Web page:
There are flags all over the village but this is the biggest one. When it flaps backwards, the letters spell NOITANOROC. A confusing word for a strange day. Watch it on TV? Go eat soggy cakes in the rain outside the village hall? Swear allegiance? Announce that he is ‘Not Mine’ or something else? What to do?
They have always been there. That family. You can say they don’t matter, but if you have ever seen a real live monarch you probably remember it. I do.
1960 Something. The Queen.
Age 7 ish. They stuffed our entire school into buses, dropped us on the side of the A30 and said ‘Wave when the queen comes’. Other children had flags but I had to improvise. My friend and I made a thing out of white string, red tissue and a blue crisp packet. Maybe she didn’t see it when she finally went by. The A30 is quite fast.
It was a bit boring, but I didn’t mind waiting around.
Because I was this innocent and it seemed like the right thing to do.
1990 Something. The Queen Again.
Aged a bit more grown up. We went to London for an event so important that we even booked a hotel. This was not Cornwall. You don’t just leave your car on the side of any road. In the morning there was shock about the missing car, stress over finding the pound, horror at the bill, and deep fear of being late for the Important Event.
Racing through the city, clock ticking, hearts thudding at every red traffic light and suddenly there she was, gliding past in a nice car that had never seen the inside of a pound.
‘Look, look, it’s the queen’ we shouted. It was exciting, like an omen that the day would work out OK. It did, and somehow she got all the credit.
2000 and Something. More Queen.
Aged about the same and gloriously working at a street festival in Canada. A fun job with huge crowds and shows all over the city. The royal visit was nothing to do with the festival but she turned up and got the biggest crowd of all. That was ridiculous because she didn’t do anything.
The Rest of Life
It is not possible to un-remember those sightings. And then she was just there for all time, doing ‘Duty’ well enough and putting up with family problems like we all do. I thought I did not take much notice.
But today I am wondering what is going on.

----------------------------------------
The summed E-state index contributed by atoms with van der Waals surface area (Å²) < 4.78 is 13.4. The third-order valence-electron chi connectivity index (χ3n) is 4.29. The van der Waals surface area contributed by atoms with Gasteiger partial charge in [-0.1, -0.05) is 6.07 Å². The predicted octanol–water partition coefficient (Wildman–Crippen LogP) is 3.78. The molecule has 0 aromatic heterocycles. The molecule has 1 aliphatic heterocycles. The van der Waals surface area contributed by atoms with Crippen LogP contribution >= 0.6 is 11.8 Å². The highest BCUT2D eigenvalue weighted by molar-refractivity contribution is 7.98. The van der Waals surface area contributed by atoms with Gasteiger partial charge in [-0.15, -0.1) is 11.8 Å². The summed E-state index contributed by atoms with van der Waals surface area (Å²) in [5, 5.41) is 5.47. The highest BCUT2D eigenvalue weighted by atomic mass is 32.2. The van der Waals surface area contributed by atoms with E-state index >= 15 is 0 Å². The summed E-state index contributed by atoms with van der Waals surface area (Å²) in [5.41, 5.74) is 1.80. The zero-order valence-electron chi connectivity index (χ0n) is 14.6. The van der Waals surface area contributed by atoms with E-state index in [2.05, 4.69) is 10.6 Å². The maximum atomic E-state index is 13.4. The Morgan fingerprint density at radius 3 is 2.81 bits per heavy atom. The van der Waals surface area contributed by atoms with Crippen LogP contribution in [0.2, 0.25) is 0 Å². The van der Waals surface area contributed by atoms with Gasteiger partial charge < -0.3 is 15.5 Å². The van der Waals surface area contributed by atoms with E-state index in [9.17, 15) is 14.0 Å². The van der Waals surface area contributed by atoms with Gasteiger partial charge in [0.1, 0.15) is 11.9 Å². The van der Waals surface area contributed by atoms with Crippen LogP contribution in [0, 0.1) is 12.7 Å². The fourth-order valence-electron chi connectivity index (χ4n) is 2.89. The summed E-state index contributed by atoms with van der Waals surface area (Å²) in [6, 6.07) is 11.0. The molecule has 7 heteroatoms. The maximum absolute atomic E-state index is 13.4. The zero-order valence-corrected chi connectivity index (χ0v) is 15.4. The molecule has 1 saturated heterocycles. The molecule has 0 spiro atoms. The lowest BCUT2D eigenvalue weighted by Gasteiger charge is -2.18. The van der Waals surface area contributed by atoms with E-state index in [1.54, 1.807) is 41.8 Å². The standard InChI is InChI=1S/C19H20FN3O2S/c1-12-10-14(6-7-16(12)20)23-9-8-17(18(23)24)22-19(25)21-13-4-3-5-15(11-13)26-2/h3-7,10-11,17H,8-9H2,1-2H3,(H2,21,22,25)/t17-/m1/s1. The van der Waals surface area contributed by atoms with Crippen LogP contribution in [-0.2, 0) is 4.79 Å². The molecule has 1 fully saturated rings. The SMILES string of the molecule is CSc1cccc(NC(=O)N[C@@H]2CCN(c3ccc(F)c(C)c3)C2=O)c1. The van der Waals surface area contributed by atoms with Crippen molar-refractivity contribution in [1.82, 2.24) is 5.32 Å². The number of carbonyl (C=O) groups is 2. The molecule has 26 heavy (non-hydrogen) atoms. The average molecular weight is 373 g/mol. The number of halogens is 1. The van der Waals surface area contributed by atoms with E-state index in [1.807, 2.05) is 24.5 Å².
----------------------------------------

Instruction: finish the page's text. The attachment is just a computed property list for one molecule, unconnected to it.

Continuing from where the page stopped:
Because the Post Office looks like this.
Why is there a bear with a flag? What did I think about the Monarchy all these decades? Quite a lot actually. They got as much attention as any good soap opera.
In 1971 I made a cake for the jubilee and decorated it with a wonky Union Jack. Did I really do that? We had a party in the village which went a bit sour, because somebody got drunk and decided to steal petrol from somebody else’s garage, so there was a row. In 1981 I celebrated the Charles and Diana wedding at a beach party. This culminated in an excited re-enactment of the whole event and I played Diana, rather well. I marked her death by drinking tea all day and watching the TV in morbid fascination. I know where I was when the queen died. They are part of my mindset. I can’t even go to the dentist without checking up on them in Hello magazine.
It is everywhere. The village hall looks like this
And people are going to gather there today and watch it all on a big screen and cheer.
I nosily watched Harry and Megan on Netflix and sided with them for a bit, ganged up on Prince Andrew like everybody else, agreed with others that Princess Anne is ‘Probably alright’ and so it went on.
You can go through life being vaguely not royalist but then there is Frankie Boyle on Channel 4 with Farewell to the Monarchy pointing out a few things about how very wrong it all is.
At the same time you can’t go in the village shop without risking a paper cut on your head.
Because the bunting is quite sharp and there is a lot of it. I start wondering how easy it would be to put a ‘Not my King’ sticker on each flag and crown. I’m not sure where you buy those stickers though.
Some of the press are trying to work out how much the crown is actually worth. They say it is hard to know because there are secrets about the amount, and worse secrets about where it all came from. It is tens of billions. A billion is a thousand million, so if want to calculate how much that is for each of us, if it was divided out, you need to be good at maths.
If you like maths you can also work out how much we each pay for his hundred million pound coronation. I tried, and got to £1,38 but then I gave up.
Who knows? Maybe I will go to the village hall this morning and see if people really are doing that thing, and see what they look like.
Meanwhile the garden is full of bluebells and I caught the chickens ripping their heads off. You learn something new every day and today’s fact is that chickens like eating bluebells.